"When I speak from my heart to your heart, I want nothing between us," he said.

The stories told were passed down from generation to generation as a coping mechanism for the trauma Native Americans have endured, Fernandes said.

"Trauma never goes away. Trauma stays with you," he said.

Fernandes said it was estimated that 80 percent of his tribe was killed when white settlers came, which created trauma that has lasted for generations. But this trauma is not something that goes away on its own.

"Trauma is not a condition —'You take a pill and it's gone'," he said.

But storytelling is an activity that "relieves some of the pressure," he said.

When people think of teaching, they don't often think of storytelling, Fernandes said. But Fernandes said that in reality, humans have always learned through storytelling. These stories also allow Fernandes to talk about issues that are otherwise difficult to discuss.

The second story comes from Africa and was also about a little rabbit.

In this story, a little rabbit left its house and a caterpillar snuck in and hid up in the rafters.

When the rabbit returned and saw that someone was inside, he opened the door and asked who was in there. The caterpillar said that he was a "great big terrible monster."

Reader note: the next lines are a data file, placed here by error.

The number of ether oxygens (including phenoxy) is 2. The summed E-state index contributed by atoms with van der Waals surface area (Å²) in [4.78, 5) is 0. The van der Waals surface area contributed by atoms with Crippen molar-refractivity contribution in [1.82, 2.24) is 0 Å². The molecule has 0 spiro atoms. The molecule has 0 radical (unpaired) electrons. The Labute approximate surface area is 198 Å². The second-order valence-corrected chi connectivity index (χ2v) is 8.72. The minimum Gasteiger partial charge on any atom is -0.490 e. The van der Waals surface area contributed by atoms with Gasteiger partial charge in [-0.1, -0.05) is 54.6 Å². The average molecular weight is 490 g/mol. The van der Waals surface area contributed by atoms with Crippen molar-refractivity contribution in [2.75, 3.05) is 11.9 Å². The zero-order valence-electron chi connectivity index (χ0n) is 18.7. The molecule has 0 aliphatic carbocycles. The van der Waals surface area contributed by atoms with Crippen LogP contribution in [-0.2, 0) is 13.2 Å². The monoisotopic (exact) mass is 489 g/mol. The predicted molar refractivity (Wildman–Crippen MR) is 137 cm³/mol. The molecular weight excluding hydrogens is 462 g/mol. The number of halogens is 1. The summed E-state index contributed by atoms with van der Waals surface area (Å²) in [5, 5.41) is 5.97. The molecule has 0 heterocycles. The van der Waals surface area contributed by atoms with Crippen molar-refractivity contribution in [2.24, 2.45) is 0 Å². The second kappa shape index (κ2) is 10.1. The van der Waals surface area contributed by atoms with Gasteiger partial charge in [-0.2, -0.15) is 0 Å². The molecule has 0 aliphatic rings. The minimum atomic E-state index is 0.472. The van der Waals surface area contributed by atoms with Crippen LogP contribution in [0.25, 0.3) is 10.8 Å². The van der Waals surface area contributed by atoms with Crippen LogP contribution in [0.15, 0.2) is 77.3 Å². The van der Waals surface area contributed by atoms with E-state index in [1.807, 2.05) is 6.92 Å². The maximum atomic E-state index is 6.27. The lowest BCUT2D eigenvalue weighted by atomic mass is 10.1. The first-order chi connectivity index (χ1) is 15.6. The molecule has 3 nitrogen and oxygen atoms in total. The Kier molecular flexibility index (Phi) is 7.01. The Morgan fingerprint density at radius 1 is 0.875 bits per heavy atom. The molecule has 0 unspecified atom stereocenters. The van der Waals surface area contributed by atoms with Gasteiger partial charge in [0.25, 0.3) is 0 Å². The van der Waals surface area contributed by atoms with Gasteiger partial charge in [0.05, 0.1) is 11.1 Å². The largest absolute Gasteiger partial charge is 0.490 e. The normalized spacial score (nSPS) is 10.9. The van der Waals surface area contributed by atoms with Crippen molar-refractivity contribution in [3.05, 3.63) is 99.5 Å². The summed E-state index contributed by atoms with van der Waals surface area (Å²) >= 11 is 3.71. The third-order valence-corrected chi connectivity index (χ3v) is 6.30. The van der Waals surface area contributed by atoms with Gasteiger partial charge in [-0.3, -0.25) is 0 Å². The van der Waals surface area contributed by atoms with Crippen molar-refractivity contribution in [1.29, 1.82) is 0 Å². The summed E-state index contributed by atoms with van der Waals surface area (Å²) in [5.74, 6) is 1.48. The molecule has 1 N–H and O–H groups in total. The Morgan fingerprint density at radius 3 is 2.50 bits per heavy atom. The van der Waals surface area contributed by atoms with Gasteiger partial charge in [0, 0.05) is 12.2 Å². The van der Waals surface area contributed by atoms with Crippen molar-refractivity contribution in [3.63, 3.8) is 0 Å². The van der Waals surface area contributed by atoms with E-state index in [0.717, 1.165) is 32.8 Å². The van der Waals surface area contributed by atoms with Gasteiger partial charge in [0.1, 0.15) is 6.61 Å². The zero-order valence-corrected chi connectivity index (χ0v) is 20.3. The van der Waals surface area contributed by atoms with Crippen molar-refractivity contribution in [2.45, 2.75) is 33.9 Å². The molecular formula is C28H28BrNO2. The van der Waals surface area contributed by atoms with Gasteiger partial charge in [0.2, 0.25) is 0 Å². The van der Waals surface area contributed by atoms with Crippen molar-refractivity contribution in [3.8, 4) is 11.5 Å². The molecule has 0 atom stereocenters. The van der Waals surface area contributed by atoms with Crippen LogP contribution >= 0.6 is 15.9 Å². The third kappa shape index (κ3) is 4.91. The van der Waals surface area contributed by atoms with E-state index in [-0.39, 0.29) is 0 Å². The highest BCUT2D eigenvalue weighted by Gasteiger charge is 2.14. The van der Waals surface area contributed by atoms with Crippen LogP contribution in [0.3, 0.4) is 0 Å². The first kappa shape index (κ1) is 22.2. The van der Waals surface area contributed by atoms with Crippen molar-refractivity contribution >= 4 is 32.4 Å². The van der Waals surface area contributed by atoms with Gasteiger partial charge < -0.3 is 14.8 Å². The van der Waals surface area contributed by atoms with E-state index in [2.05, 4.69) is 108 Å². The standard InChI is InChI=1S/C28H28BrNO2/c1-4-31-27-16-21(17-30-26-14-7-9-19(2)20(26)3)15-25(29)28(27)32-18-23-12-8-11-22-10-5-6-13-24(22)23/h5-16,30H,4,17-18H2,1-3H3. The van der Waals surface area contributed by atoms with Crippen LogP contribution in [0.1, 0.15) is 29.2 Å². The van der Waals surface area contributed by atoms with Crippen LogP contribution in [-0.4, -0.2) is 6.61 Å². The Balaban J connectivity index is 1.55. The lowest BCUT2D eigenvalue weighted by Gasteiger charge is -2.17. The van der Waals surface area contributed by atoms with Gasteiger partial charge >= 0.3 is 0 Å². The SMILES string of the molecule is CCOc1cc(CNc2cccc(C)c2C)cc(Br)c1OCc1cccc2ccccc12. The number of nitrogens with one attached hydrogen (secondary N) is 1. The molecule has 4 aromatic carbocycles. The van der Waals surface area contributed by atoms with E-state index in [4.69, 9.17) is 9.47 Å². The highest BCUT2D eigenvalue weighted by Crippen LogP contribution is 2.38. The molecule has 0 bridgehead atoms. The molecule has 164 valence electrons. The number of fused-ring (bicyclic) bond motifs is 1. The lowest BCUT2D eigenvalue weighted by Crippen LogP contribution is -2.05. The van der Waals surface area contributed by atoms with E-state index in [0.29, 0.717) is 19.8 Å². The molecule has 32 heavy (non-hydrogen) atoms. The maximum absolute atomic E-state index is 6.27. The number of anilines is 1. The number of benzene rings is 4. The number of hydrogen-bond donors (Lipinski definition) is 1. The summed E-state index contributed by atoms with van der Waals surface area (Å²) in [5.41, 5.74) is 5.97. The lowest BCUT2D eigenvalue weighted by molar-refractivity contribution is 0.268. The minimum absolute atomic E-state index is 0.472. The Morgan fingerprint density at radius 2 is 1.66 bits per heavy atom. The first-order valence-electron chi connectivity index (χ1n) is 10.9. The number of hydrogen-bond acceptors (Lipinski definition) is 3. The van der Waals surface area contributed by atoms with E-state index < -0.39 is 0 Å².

The rabbit left, telling a jackal that there was a monster in his house. When the jackal came, the caterpillar repeated the same thing, and the jackal ran away. Same with a lion and an elephant.

Finally, a frog went into the house and insisted that the monster show himself. The little caterpillar crept out of the shadows and showed himself.

Fernandes said that to him this story was about society being afraid to confront people.

The final story came from the Snoqualmie people. In this story, the sky is about four feet off the ground which means people are unable to walk or even see where they are going.

One day, a little girl had an idea. She tried to push the sky, and it moved upward a little. The little girl then convinced her whole tribe to push the sky, and it moved a little more. The tribe called all of the tribes of the Pacific Northwest to try and push the sky, but there was a problem: they all spoke different languages.

The tribes went to a village elder to seek guidance. After four days the elder gave all of the tribes one word that would mean push. The tribes all pushed the sky at the same time, and the sky was moved to where it is today.

After the story, Fernandes again asked what it meant. One person suggested it was about everyone coming together.

To Fernandes, the sky represented oppression and depression.

"We cannot move forward until we lift the heavy sky above us," he said. "Ask for help. Help one another."

The stories he told the audience are personal to him, Fernandes said.

"I tell those stories because they come from the heart," he said.

And by telling them, Fernandes said he hoped it inspire would others to look at their own stories.

"I hope I challenge you to look at the stories of your ancestors," he said.